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Environmental changes across the Triassic–Jurassic boundary and coeval volcanism inferred from elemental geochemistry and mineralogy in the Kendlbachgraben section (Northern Calcareous Alps, Austria)

Pálfy, József and Zajzon, Norbert (2012) Environmental changes across the Triassic–Jurassic boundary and coeval volcanism inferred from elemental geochemistry and mineralogy in the Kendlbachgraben section (Northern Calcareous Alps, Austria). Earth and Planetary Science Letters, 335-36. pp. 121-134. ISSN 0012821X

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Abstract

The end-Triassic extinction (ETE), one of the five largest Phanerozoic mass extinctions, is associated with rapid and severe environmental change, but existing data permit alternative models of causation. Volcanism in the Central Atlantic Magmatic Province (CAMP) has been proposed as the main trigger, but direct evidence for this linkage is scarce. To help constrain scenarios for the ETE and other Triassic– Jurassic boundary (TJB) events, we obtained a temporally highly resolved, multidisciplinary dataset from the Kendlbachgraben section in the Northern Calcareous Alps in Austria. The section belongs to the same paleogeographic unit (Eiberg Basin) and share similar stratigraphy with the recently selected base Jurassic Global Stratotype Section and Point at Kuhjoch. Micromineralogic study of the topmost bed of the Rhaetian K¨ ossen Formation revealed pseudomorphs of altered, euhedral pyroxene and amphibole crystals. Their well-faceted morphology is consistent with their origin from distal mafic volcanic ash fallout. Spherical grains were also observed in the same bed, likely representing clay-altered volcanic glass. Clay minerals of this bed include lowto medium-charged smectite and Mg-vermiculite, both typical alteration products of mafic rocks. The same bed yielded a rare earth element pattern that differs from all other levels in an enrichment of heavy REEs, hinting at some minor contribution from mafic magmatic material. These features from a layer that was deposited very near to the TJB are interpreted as direct evidence of CAMP volcanism, coeval or immediately preceding the ETE and the initial negative carbon isotope anomaly. The kaolinite-dominated clay mineral spectrum of the overlying boundary mudstone records intensive weathering under hot and humid greenhouse conditions. Redox-sensitive minor and trace elements do not support the development of widespread anoxia in the studied section. Although pyrite is common in several layers, framboid size indicates formation within a reductive zone, below the sediment/water interface, rather than in an anoxic water column. Our data provide a direct link between uppermost Triassic marine strata and CAMP-derived material. They support scenarios where CAMP volcanism induced climate and other environmental change, which in turn triggered the ETE and that is also reflected in the carbon isotope anomalies.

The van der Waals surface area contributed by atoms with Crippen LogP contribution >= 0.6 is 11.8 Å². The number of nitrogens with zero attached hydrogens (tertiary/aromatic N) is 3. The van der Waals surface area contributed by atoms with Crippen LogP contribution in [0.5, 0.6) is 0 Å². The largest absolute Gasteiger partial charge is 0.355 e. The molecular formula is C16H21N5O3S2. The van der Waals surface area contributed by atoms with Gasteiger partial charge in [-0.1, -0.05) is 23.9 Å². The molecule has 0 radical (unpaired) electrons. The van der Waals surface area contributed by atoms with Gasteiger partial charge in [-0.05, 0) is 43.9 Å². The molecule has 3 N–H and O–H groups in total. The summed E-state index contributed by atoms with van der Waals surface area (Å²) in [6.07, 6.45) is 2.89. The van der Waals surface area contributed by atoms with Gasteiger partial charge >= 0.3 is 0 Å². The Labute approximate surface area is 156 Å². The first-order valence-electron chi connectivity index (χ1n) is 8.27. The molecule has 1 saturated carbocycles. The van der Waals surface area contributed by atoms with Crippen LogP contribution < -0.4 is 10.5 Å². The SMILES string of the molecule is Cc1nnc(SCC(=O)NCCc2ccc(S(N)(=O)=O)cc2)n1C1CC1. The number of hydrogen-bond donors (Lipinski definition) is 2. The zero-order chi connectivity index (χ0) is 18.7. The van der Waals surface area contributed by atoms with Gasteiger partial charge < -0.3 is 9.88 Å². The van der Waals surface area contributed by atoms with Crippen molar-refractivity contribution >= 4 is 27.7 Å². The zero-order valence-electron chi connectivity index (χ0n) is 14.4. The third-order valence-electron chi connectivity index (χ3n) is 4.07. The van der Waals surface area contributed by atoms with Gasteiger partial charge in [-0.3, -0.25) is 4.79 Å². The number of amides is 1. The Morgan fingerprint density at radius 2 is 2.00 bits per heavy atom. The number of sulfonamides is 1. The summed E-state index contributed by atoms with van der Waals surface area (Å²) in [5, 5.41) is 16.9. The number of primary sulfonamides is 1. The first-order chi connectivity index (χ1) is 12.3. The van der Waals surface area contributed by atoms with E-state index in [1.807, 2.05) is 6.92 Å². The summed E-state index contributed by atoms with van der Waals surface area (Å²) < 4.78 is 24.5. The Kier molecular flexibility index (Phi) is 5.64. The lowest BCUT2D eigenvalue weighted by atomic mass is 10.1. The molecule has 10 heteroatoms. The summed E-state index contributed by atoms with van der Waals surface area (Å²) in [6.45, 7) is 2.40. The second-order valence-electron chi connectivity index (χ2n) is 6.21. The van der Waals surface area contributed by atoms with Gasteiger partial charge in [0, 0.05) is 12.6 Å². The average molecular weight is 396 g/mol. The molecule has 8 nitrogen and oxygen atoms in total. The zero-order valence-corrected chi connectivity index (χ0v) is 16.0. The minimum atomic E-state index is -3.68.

Item Type: Article
Uncontrolled Keywords: Triassic–Jurassic boundary; end-Triassic extinction; Northern Calcareous Alps; micromineralogy; rare earth elements; redox-sensitive elements;
Subjects: Q Science / természettudomány > QD Chemistry / kémia > QD06 Mineralogy / ásványtan
Q Science / természettudomány > QE Geology / földtudományok > QE05 Historical geology. Stratigraphy / Földtörténet, rétegtan
Depositing User: Mariann Bosnakoff
Date Deposited: 11 Dec 2013 08:36
Last Modified: 11 Dec 2013 10:26
URI: http://real.mtak.hu/id/eprint/7966

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